Relieve pressure in your shop!

We've got plenty of pressure with deadlines looming, new projects, and other 'people issues'. But the pressure I'm writing about today is torque.

For serial adapters that screw on (DB25, DE9, etc.), you shouldn't need to tighten them more than finger-tight. The screws are meant to keep the connector from being pulled out if the cable is tugged. Most of the small threaded nuts and screw-end on the adapters are not made for serious torque, and will likely break, or strip, if you apply too much pressure.

Finger-tight for you may be tighter than finger-tight for someone else that might need to work on the gear later. I don't want to make someone have to go get tools to remove serial adapters.

This goes for the screws for mounting your gear in cabinets or relay racks. You can tighten these hand-tight, but don't set your screw-gun to be an impact wrench! The lowest settings will probably be fine. (If it's not, you should make sure that you haven't cross-threaded the screw to begin with, rather than cutting new threads in the rails...because aluminum rails will strip easily, and steel rails will chew your screws easily. Let's try to not damage any parts today.)

The other damage that occurs from too much pressure is damaging the screwdriver bits and the screw-tops. It starts when the screw stops, and the drill keeps going, and the screwdriver bit starts to round over the screw head, but it's starting to damage the screwdriver bit as well! This makes it easier for the screwdriver bit to round over the next screwheads. (Take a good look at the philips bit in your screwgun today. If you don't have good, straight edges, it's time to turn down the torque, and either get out the file to renew your bit, or use a new replacement bit.)

The pressure you will save, will be the pressure on you in your next emergency. You'll be able to quickly remove an adapter without needing to go get tools. Your tools will easily remove and install screws, and your screws and rack rails won't be damaged by 'the last guy that worked on them'.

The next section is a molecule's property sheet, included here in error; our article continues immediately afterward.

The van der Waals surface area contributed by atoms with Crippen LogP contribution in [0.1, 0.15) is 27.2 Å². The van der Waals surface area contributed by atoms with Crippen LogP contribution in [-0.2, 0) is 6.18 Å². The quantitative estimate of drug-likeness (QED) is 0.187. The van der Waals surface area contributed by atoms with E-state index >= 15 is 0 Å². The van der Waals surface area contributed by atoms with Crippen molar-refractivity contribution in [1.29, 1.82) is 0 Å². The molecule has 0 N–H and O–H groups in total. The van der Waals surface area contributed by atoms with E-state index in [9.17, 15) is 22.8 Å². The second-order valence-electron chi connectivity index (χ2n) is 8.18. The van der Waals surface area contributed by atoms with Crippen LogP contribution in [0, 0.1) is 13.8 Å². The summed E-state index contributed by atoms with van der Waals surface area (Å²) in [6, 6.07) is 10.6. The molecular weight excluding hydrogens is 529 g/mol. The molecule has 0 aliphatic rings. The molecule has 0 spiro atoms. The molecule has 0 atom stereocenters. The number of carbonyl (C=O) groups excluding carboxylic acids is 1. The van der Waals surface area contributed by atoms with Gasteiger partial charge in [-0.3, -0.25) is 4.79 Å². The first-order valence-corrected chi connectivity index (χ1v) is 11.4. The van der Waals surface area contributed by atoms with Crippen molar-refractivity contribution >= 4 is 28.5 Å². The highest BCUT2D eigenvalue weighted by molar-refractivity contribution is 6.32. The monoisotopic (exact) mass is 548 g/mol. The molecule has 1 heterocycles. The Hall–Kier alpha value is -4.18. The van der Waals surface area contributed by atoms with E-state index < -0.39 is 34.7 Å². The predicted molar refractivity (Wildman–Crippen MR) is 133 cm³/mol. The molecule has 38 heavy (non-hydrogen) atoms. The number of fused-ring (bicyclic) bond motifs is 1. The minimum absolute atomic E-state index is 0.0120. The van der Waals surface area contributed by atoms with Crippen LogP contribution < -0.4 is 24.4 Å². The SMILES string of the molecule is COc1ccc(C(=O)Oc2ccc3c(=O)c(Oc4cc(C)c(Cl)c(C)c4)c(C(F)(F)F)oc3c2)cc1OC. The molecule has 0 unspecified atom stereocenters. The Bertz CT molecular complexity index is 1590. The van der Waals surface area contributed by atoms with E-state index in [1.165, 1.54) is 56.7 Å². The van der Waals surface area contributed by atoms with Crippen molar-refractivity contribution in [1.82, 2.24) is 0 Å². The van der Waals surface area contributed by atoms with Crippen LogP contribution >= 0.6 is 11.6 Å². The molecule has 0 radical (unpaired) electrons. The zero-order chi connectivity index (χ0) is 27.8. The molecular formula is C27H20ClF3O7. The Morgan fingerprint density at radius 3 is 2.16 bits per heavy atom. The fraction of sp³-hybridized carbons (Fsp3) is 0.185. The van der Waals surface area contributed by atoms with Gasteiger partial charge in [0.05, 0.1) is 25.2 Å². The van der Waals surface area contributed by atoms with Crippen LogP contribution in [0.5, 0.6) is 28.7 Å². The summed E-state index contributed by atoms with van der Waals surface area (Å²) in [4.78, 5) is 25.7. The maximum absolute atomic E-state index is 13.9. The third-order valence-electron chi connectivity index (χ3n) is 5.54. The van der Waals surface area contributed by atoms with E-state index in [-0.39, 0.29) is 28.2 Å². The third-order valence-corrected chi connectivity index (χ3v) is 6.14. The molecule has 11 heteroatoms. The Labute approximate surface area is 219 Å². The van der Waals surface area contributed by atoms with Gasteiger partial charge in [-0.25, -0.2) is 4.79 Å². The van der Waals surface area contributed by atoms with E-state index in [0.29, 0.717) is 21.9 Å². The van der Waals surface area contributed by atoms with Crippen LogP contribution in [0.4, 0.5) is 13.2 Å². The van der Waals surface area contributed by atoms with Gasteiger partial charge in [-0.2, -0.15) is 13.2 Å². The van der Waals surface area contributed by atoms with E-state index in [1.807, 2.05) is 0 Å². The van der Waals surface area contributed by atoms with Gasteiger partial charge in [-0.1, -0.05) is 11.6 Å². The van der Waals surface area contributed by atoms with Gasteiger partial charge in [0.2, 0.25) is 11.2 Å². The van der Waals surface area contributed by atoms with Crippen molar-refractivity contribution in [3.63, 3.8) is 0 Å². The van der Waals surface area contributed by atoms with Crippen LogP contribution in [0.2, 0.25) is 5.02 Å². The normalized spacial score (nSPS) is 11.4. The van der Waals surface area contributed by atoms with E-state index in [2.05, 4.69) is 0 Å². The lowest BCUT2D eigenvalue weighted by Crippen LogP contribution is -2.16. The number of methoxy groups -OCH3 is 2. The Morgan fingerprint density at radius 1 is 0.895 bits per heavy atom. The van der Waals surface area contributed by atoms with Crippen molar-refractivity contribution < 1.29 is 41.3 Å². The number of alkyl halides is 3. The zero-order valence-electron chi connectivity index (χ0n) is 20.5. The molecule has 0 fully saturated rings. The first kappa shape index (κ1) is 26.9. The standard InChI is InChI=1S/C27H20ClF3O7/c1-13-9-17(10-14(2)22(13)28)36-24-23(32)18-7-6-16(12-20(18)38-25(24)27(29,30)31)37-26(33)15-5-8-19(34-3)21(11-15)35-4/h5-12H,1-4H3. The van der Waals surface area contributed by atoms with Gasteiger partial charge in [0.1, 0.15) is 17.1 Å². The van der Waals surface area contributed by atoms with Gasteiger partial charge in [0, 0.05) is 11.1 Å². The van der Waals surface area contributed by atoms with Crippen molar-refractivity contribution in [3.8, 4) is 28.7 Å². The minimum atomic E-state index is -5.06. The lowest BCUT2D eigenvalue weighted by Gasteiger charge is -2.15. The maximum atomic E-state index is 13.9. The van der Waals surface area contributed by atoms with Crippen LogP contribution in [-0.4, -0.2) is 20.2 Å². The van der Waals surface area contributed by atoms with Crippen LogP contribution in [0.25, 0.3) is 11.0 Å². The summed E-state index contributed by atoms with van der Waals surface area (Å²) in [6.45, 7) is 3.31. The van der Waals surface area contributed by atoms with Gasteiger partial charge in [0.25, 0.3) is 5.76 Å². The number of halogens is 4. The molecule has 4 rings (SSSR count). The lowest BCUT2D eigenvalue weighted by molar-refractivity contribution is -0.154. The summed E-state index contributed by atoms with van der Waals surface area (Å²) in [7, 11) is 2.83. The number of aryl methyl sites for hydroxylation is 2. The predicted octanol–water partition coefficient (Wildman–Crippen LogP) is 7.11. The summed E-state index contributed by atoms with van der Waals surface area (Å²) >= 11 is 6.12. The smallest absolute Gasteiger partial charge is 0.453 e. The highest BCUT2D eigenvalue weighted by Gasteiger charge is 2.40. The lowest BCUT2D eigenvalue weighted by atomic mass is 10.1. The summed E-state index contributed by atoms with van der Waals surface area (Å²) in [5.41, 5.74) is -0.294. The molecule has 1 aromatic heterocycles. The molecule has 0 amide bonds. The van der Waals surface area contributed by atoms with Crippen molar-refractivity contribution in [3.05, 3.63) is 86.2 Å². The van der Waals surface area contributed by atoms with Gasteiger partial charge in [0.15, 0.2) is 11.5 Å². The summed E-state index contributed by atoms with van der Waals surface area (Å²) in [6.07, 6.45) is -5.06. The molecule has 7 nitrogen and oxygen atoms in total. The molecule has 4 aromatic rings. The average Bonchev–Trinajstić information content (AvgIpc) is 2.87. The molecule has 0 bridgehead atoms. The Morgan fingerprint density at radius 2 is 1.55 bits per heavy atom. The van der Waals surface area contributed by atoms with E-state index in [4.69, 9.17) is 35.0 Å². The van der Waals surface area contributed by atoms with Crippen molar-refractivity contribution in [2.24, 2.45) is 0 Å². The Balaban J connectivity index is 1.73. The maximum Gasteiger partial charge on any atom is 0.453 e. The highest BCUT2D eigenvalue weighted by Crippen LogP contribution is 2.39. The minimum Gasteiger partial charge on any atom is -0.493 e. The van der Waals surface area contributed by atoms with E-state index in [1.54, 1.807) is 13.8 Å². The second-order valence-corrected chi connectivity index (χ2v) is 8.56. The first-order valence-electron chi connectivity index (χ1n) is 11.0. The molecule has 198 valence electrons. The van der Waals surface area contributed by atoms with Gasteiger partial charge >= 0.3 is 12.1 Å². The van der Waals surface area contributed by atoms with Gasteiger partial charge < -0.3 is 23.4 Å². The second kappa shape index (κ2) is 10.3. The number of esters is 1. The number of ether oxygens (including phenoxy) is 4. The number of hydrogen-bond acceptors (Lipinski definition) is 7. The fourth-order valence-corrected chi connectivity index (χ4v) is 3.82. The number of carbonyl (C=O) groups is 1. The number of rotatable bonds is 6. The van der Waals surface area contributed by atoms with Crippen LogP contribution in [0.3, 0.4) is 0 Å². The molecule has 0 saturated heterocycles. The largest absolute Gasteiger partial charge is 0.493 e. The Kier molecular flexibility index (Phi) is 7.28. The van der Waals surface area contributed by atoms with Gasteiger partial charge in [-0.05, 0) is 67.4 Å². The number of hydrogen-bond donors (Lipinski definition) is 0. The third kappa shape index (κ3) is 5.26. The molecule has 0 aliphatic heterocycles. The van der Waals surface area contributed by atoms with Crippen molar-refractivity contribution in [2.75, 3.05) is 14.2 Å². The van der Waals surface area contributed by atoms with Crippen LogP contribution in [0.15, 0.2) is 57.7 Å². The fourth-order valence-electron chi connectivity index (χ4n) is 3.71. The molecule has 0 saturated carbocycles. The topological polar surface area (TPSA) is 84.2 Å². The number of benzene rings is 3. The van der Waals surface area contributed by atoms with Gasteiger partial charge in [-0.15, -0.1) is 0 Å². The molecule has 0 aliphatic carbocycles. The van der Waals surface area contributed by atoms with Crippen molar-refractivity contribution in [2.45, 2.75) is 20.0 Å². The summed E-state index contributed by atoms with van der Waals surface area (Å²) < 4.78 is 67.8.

Once you set the torque on your screwgun to only 1 or 2, keep checking it, since there are probably other folks that borrow it. They'll likely change the setting, and not put it back. When you find it has been changed, you may be able to share this note with the culprit, and make things just a bit nicer in your shop.

Use the correct serial adapters, and trust them.

Today was a service window, and I was working in an old part of the network. I stumbled onto a broken DE9-toRJ45 adapter, dangling by it's wires. I swapped it out for a new one, from the proper vendor for the terminal servers in use, but there was no response via conserver.

"It was working fine last week." I'm told.

Looking further, I found a poor RJ45 termination, but the signals on on my signal tracer looked odd as well. This led me to the other end of the cable, where I found that I was looking at a USOC-Rolled cable (old CDDI-type wiring). This would have been a 'null-modem' if they had been using Cisco console servers, but they were not. Instead, they had only a couple leads correctly connected, and signal ground was not one of them. After a bit of frustration reaching more consoles, and reterminating those cables to be straight-through again, the network was back under our control. But why had they failed?

"But they've always worked like that." I'm told.

The wiring of the Cisco adapters, the null-modem (USOC-Rolled) cables, and the non-Cisco console servers wiring scheme had meant that signal reference was really be derived from the equipment chassis, across the power systems ground, between the console servers and the controlled devices. Today was they day that newer, fatter power circuits were installed, and moving the gear to different Power Distribution Units were too much.

The signal reference ground pin is extremely important, to prevent data errors, possible equipment damage, and possible injury to staffl handling the connections! (I'll share my 'bad ground, smoking gun' story another day, when I have more time.)

Using the correct adapters, and correct wiring, will lead to predictable results. Mixing and matching parts you have laying around with specialty cables will eventually cause you more headaches, and possibly more money than you will save. And the chances are good that you'll need to 'do it the right way' sooner or later. If your shop is as busy as the places I've been, you may as well do it right in the first place, because you may not have time to do it right later without sacrificing weekends or vacation time.


Kudos to the Cyclades folks